Wednesday, 19 March 2014

Swamp Thing Vol. 2: Family Tree (The New 52) Review


Swamp Thing Vol. 2: Family Tree (The New 52)
Eww... Don't touch them, Swamp Thing!
You have no idea where they've been!

Writer: Scott Snyder

Artists: Yanick Pquette and Marco Rudy

Collects: Swamp Thing #0, 8-11 and Swamp Thing Annual #1

Background Information:

Number three in Scott Snyder Week!

Okay, so if you missed my review of volume 1, Swamp Thing is the avatar and warrior king of the Green. He has control of plant life and is able to make all kinds of things from it. He fights the Rot- a force of death and decay. In essence, you’re looking at a cooler version of Plants Vs. Zombies.

In the last volume, Swamp Thing’s civilian identity, Alec Holland developed a bio-regenative formula which helped plants to grow- that’s a major factor in both this and the next volume of Swamp Thing, so don’t forget it.

Review:

When I read the first volume of Swamp Thing, I was half-expecting an eco-story that was going to point out the dangers of global warming. I was pleasantly surprised when I found a horror story that was going to live longer than whenever we find out the next way that we’re destroying the planet. Instead, Family Tree is part of a three-volume epic that definitely has the potential to outlive present-day concerns, and that’s the mark of a classic.

That said though, Family Tree is still a relatively weak middle for such a strong run. Mostly because the structure of this story is nowhere near as tight. Essentially, you’re reading two stories; the first sees Swamp Thing, having finally made the transformation from Alec Holland, setting out to rescue love interest Abigail Arcane from becoming a servant of The Rot. It features some amazing action sequences that feel brutal and terrifying. Up until now, we haven’t seen the full extent of what Swamp Thing is capable of, and this volume shows that brilliantly.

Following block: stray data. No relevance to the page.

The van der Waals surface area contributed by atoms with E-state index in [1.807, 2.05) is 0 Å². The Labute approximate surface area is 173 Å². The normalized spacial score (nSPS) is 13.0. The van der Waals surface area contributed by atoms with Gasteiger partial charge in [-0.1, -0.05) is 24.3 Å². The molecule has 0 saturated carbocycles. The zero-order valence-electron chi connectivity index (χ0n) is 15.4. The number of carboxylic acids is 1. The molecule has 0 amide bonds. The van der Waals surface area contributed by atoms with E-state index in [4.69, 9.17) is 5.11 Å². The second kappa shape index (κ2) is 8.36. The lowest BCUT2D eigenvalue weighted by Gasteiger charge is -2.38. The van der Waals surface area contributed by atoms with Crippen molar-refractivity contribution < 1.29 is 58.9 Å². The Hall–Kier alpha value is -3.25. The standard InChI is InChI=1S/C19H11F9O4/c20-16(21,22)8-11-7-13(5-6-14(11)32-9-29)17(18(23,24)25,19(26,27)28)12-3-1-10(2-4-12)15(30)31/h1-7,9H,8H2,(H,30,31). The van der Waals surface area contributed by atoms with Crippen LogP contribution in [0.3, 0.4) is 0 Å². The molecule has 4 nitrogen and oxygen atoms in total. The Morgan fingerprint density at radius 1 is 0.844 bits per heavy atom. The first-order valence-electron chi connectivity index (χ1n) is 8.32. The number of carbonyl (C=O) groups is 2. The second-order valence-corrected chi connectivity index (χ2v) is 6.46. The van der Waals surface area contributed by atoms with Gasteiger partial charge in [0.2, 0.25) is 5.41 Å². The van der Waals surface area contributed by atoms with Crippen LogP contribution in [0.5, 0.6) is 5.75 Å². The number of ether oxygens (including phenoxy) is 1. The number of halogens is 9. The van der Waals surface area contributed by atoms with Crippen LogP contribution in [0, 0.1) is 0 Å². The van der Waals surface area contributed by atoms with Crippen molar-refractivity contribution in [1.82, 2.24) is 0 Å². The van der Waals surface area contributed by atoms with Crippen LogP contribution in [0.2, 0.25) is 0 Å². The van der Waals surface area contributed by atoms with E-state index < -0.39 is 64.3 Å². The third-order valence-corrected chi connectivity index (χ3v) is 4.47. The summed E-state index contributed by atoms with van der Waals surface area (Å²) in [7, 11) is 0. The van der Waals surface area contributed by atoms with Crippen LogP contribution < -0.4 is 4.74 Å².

The second arc, though, is really a collection of flashbacks that connect Swamp Thing to The Rot, and, more particularly its avatar Arcane. There are some interesting origin stories told in these issues, but reading them at this late stage in the story feels like a distraction, and not a fun one. While reading you get the feeling that something much better is happening in the present that Snyders not letting us see. Even the best writers can sometimes write unsatisfying stories, and this is an example of this principle in practice.

What this volume does well, however, is set up the third volume in this series rather well. By the end of Family Tree, we are genuinely scared of Arcane, even though his motives seem to be little more than “because he’s evil”. Things are still looking hopeless for Swamp Thing, and here, it’s a very good thing, since the next volume is an amazing crossover with Animal Man.

The art here is just as good as the previous volume. Thick, ungraceful lines and chaotic panelling work fantastic here. There are some more guttered pages in the collection’s 0 issue, but it’s easily forgivable considering that this issue references an era when Swamp Thing was still Doctor Alec Holland. It’s a stage where his life was calmer, more organised and the page layouts show it well.

In both Family Tree and the last volume, Raise Them Bones, Snyder has treated his artists to some truly spectacular locations to draw- ones to match the bizarre creatures contained in the book. High foreign mountains, hellish pits and wild jungles abound in Swamp Thing, and the team of Paquette and Rudy do an excellent job of making these environments so easy to immerse yourself in.

 Family Tree is an essential read if you are intending on reading anything in the upcoming Rotworld crossover, but it’s hardly the most exciting of the series. It get three and a half out of five Plants vs. Zombies.

*** 1/2

+ Great first half that shows off Swamp Thing’s abilities

+ Amazing location art

- Second half of the book feels like it doesn’t need to be there.

Alternate Option: Animal Man: The Hunt

The Animal Man series directly ties into Swamp Thing, so reading this one is well worth it.